"Iron Curtain" Speech
March, 1946: Winston Churchill gave a speech in Westminster College about the "iron curtain" that divided the Soviet Union and its satellite states with the democratic western nations.
March, 1947: This was the US foreign policy regarding the prevention or "containment" of the spread of communism.
June 3, 1947: As a part of the containment policy, this plan helped many Western European nations rebuild and strengthen their economies so that their local communist parties would lose influence.
June 23, 1947: This act restricted the power and activities of unions. It outlawed many activities such as picketing and the "closed shop".
1948-1949: Germany was divided and the Soviets occupied the East. US airplanes dropped supplies to Berlin as the USSR formed a blockade.
1948: President Truman legalized the organization of mixed-race military units. Black and white soldiers could now serve together on the same tasks.
April, 1949: The NATO treaty formed an alliance between all democratic nations to prevent any wars between them. This was the first peacetime alliance.
Communists Control China
October, 1949: Mao Zedong's communists took control of the Chinese government and established the People's Republic of China.
Joseph McCarthy, "McCarthyism"
February, 1950: McCarthy led a strong crusade against any government official suspected of supporting communism and socialism.
June, 1950: The communist-controlled North Korea invaded South Korea, which was supported by the UN and United States. China then aided North Korea and pushed the southern forces back to the 48th parallel, which remained the border.
Amendment XXII Limits President to Two Terms
1951: After FDR was elected into four terms, this amendment was passed to limit the total number of terms that can be served by a single person. This was to avoid having the same president indefinitely.
Brown v. Board of Education, Supreme Court Strikes Down "Separate but Equal"
May, 1954: These Supreme Court decision was vital for the success of the Civil Rights Movement, as it declared segregation in schools and all public spaces unconstitutional.
August, 1954: France attempted to recolonize Vietnam after WWII but were opposed by the Vietminh. The First Indochina War ended with the fall of Dien Bien Phu, and France left Vietnam, which was divided into the north and south through the Geneva Conference.
May, 1955: In response to the establishment of NATO, the Soviet Union and its satellite nations form their own communist alliance.
Montgomery Bus Boycott
December, 1955: After Rosa Parks was imprisoned for her resistance to bus segregation, African Americans in Montgomery boycotted the use of any public buses to demonstrate their resistance to segregation. The boycott greatly affected the bus business.
January, 1957: Primarily to fight off communism, this doctrine announced to Middle Eastern countries that they could ask for economic or military aid from the US if threatened with armed aggression.
Civil Rights Act
September, 1957: This was the first federal civil rights legislation passed and it primarily improved voting rights for blacks. The goal of the law was to ensure that all Americans could freely exercise their right to vote.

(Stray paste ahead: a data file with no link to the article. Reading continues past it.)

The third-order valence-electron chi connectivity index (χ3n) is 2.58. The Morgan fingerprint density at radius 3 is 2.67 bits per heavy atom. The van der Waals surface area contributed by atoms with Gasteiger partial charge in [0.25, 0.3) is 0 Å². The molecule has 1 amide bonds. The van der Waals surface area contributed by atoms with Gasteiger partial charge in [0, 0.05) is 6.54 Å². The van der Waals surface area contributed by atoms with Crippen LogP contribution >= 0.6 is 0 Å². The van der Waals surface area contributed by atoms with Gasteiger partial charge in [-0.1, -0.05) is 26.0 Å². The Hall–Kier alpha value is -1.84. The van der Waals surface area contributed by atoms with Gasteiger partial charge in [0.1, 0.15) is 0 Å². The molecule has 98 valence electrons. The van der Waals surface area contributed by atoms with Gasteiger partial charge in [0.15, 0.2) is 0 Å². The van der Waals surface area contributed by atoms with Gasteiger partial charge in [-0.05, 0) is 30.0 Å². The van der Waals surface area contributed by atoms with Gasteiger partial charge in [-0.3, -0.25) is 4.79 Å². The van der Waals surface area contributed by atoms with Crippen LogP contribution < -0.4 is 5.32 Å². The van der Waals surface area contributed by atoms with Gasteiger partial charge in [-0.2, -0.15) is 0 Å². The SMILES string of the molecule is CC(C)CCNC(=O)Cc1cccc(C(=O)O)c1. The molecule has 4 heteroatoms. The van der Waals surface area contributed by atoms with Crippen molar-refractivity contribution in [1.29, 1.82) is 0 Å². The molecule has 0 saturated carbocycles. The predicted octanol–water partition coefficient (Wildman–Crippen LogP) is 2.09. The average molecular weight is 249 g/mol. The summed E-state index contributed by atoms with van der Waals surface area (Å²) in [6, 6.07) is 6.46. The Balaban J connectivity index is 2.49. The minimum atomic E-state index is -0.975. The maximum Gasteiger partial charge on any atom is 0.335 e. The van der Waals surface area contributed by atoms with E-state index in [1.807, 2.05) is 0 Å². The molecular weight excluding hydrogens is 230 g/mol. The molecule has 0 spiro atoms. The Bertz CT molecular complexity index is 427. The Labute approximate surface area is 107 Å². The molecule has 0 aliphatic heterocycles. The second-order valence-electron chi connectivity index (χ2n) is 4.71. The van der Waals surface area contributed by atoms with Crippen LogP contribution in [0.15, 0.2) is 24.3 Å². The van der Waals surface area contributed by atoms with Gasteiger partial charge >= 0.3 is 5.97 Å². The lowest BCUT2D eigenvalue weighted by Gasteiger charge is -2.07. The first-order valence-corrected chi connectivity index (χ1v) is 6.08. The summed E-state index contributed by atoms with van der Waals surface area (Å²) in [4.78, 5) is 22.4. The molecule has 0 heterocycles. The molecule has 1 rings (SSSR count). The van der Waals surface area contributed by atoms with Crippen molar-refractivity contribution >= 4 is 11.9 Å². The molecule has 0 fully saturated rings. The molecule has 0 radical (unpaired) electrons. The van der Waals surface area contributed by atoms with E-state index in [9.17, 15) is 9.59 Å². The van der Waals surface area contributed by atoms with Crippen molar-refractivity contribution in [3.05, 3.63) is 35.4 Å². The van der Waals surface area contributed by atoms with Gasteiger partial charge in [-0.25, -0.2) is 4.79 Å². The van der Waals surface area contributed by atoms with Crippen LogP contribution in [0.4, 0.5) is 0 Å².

October, 1957: The USSR successfully launched the first satellite into space. This shocks all of America because they are no longer the most technologically advanced nation.
First US Satellite
January, 1958: The US responded to Sputnik by advancing their space program and launching their first satellite, Explorer I.
July, 1958: The US creates the National Aeronautics and Space Administration, the space agency that headed research on the first manned space programs.
1961: As a part of the civil rights movement, many interracial students in CORE staged bus rides where colored people would refuse to segragate, hoping that the policy would be changed.
Bay of Pigs
April, 1961: In an attempt to stop Fidel Castro's communist government in Cuba, the CIA trained guerrilla soldiers out of anti-Castro exiles to spark an uprising. It failed.
Cuban Missile Crisis
October 1961: Tensions for nuclear warfare between the US and USSR reached its highest point when the USSR put nuclear missiles in Cuba, in response to the US' missiles in Turkey. The US planned to take out the missile sites, but the situation was resolved when the USSR agreed to take out the missiles if the US didn't invade.
Civil Rights March on Washington
August, 1963: 200,000 civil rights demonstrators marched on the mall on Washington DC, supported by JFK. Martin Luther King Jr. gave his "I have a dream" speech at this rally.
November 22, 1963: While in Dallas, Texas for political appearances, John F. Kennedy was assassinated by Lee Harvey Oswald. Conspiracies arose in the later decades.
War on Poverty
January 8, 1964: Lyndon B. Johnson launched the "War on Poverty" which created Medicare and Medicaid and promoted "community action".
January 23, 1964: This amendment prohibited poll taxes for any elections.
May, 1964: President Johnson launched his "Great Society" reform program which involved building coalitions to end poverty and racial injustice.
Gulf of Tonkin
August 2, 1964: After a US destroyer was attacked at the Gulf of Tonkin by North Vietnam, a resolution was passed giving the president any funds he needed to stop the Vietnam war.
Malcolm X Assassinated
February, 1965: Malcolm X, a civil rights activist who advocated defense against racial injustice, was assassinated presumably by rivals within the Nation of Islam.